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Corydon loves being conquered

Corydon loves being conquered
Corydon loves being conquered
Morgan's Raiders rampage into Corydon Saturday at noon, one of the highlights of a weekend of Civil War reenactments. (Photo by Randy West)

When Confederate Gen. John Hunt Morgan rode up with 30 armed men on horseback, Randy Conder was waiting in a lawn chair with some snacks and a cold beer. Conder knew the general as Morgan Raque of Corydon, ‘a friend of mine.’
That was early afternoon, last Friday. The now celebrated Morgan’s Raiders had a strikingly different reception 142 years earlier to the day.
After crossing the Ohio and burning the riverboat Alice Dean two days before the Battle of Corydon, Morgan’s men found hastily abandoned farm houses along the way and faced sporadic enemy fire.
Corydon again honored its place in Civil War history last weekend with two reenactments of that battle. Corydon and Gettysburg share the distinction of being the only officially recognized Civil War battles fought on Northern soil.
But before the battle, Morgan had to get there. And as the Confederate horses trotted north in the hot sun, Conder and company cheered them on from a shaded lawn on Otterbein Road.
Morgan’s Raid Preservation Ride was new this year, featuring reenactors retracing the exact route taken by Morgan on his way from Morvin’s Landing on the Ohio to Corydon.
Along the way, several reenactors portraying the Home Guard skirmished with the raiders, but they were nowhere to be found when Morgan’s hungry men brashly told Louise Cavins to hand over her livestock.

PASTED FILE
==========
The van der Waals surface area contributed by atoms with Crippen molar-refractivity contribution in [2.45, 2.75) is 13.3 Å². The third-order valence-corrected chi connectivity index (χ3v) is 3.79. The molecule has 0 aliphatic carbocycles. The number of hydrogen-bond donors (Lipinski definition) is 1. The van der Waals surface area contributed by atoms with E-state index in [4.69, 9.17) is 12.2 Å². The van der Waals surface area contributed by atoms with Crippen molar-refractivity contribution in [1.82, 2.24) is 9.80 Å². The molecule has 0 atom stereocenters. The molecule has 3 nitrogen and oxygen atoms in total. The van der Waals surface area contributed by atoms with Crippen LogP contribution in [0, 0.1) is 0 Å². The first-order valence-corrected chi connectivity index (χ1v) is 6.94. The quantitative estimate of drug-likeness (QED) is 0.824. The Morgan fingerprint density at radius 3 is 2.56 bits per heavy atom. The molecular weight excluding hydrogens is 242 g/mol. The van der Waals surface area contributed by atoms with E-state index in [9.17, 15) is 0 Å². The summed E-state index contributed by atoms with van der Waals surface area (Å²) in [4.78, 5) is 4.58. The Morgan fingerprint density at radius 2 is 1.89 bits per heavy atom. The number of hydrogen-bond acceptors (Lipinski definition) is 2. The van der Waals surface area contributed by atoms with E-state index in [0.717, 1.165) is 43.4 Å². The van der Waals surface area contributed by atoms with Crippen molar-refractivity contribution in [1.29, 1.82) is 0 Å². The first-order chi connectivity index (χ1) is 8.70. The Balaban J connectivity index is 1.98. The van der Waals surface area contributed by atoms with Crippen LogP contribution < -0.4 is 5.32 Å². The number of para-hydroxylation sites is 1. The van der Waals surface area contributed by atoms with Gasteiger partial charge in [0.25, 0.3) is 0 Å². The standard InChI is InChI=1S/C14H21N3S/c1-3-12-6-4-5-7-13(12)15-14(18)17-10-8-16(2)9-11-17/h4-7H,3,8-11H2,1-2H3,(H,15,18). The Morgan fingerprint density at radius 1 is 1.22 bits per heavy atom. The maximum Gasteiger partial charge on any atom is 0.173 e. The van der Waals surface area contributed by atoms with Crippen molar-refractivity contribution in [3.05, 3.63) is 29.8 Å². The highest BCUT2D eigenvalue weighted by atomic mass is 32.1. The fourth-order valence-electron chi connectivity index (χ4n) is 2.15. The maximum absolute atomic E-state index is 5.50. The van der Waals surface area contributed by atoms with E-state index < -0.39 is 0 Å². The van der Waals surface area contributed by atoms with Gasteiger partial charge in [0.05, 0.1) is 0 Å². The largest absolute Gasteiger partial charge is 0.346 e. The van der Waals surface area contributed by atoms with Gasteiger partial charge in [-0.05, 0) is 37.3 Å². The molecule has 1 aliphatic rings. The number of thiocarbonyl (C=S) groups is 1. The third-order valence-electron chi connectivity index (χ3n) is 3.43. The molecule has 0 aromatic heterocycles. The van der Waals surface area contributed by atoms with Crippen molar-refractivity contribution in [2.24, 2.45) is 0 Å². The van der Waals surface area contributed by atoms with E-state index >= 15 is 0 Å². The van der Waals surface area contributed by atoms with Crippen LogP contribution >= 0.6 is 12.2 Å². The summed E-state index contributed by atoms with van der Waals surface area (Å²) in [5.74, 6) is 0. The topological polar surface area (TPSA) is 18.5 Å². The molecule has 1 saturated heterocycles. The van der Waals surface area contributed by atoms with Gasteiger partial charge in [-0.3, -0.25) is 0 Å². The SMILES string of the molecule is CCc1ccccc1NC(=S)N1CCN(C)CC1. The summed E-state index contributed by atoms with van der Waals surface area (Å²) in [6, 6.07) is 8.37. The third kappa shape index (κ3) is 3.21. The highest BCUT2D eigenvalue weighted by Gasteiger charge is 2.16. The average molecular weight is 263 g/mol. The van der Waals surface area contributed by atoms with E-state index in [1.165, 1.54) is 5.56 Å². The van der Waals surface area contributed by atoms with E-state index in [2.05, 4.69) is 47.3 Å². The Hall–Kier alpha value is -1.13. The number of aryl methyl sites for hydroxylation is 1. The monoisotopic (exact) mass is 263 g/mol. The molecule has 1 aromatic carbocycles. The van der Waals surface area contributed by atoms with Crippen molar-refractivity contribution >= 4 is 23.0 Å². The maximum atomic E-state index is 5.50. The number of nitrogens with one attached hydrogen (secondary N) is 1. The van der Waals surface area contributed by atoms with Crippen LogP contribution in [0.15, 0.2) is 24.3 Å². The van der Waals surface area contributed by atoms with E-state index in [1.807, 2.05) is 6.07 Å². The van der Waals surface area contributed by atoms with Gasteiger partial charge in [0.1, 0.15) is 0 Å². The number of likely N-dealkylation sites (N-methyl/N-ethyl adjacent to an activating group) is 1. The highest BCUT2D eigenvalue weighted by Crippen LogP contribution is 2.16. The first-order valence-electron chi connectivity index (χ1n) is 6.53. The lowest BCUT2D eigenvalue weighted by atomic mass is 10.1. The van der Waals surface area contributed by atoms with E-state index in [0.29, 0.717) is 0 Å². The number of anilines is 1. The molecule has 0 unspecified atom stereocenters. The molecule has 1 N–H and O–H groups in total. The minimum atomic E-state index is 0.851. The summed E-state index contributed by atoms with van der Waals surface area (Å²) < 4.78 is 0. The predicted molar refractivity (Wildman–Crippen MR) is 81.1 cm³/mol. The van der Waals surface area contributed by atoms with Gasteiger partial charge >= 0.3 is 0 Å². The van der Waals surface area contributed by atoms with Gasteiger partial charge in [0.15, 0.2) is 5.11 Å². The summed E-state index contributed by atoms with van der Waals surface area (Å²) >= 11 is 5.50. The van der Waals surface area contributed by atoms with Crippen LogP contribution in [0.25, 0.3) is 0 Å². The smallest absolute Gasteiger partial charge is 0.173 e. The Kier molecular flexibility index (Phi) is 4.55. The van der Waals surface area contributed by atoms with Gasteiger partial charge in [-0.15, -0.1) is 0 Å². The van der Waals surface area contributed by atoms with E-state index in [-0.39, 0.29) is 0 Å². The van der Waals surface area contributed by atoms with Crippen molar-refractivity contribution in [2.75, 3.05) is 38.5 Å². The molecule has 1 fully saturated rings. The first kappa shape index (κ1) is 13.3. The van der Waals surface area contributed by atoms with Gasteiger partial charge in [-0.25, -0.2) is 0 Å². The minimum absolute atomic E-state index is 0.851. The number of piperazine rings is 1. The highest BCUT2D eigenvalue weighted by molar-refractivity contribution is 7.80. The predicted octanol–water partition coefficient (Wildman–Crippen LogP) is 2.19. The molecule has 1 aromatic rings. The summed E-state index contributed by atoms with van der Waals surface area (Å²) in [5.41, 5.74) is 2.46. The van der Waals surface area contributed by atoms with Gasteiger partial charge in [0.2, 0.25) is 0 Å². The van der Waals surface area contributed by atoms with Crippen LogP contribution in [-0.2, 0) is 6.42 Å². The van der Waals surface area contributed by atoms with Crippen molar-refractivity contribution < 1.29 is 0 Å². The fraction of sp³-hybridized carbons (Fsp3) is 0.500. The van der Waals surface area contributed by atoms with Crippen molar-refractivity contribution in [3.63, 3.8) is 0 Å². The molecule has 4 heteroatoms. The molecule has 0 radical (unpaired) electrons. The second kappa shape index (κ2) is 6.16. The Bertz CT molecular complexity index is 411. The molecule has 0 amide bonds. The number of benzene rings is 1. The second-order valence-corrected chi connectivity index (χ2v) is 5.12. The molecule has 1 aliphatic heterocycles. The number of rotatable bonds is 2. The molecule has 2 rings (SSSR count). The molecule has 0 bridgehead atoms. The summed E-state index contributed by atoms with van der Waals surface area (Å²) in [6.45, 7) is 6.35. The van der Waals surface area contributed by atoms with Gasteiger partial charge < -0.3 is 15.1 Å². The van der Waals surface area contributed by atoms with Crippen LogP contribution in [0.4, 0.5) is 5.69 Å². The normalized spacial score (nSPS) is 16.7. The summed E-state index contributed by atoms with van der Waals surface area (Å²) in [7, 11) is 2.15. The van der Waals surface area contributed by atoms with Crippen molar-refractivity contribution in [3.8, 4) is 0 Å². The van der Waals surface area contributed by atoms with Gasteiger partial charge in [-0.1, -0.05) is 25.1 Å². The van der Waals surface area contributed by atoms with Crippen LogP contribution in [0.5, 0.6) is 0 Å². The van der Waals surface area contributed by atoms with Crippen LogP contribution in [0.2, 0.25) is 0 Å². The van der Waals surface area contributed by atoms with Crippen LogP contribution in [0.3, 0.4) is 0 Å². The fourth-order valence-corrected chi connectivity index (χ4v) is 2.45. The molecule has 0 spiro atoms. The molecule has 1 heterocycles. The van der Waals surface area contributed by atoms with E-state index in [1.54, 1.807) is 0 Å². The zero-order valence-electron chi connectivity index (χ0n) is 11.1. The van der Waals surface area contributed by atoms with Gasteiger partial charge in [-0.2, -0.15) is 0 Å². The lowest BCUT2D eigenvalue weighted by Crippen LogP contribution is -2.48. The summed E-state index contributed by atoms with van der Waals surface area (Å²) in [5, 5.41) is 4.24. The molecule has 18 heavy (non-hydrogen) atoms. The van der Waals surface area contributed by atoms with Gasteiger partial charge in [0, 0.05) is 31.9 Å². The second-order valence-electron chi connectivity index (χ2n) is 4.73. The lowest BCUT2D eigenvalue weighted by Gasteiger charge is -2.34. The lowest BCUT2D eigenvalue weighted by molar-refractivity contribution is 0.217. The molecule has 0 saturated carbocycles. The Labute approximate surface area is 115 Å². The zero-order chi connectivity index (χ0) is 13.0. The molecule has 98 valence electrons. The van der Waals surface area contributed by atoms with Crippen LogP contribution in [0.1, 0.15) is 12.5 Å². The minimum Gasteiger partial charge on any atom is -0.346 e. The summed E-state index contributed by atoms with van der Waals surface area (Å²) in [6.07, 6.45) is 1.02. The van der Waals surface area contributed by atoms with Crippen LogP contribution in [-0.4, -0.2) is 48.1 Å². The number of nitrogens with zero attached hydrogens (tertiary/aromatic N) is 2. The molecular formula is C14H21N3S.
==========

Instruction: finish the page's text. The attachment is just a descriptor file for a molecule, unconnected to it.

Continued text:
‘Pay this lady for the chickens you stole,’ the general commanded.
‘Fifty Confederate. That’ll spend anywhere,’ one of the soldiers said as he handed her a genuine imitation Confederate bill.
After lunch at the Ed and Marian Pearcy farm, a couple of staged dramas, and a few more miles, Raque and company made camp in a field off Union Chapel Road.
His men must have slept well, because they were in rare form when they entered Corydon and delivered what several organizers said was their most flamboyant raid since, well, perhaps since Morgan delivered the real thing.
Cannon fire sounded the raiders’ arrival in town just after noon.
It had been two years since Jerry Isaacs of Leitchfield, Ky., a cocksure Confederate cavalryman, taunted Corydon’s men and terrorized its women.
‘Look at all you brave ones standing there with your hands in your pockets. You gonna let your women do your fighting,’ he said.
It wasn’t much later that he was flogged with an umbrella by Danna Trammel of Winchester, Ky., in a big hoop skirt. Isaacs whirled while being buffeted and took an awkward tumble off his mount.
It was all part of Isaacs’ act, but there was one casualty during the event. Ron Orange of Scottsville, Ky., known also as The Sneakin’ Deacon, caught a spur and took a tumble from his horse and suffered a bruised shoulder, but he was still up to pilfer a bolt of cloth from a local business and search the crowd for ‘a new wife.’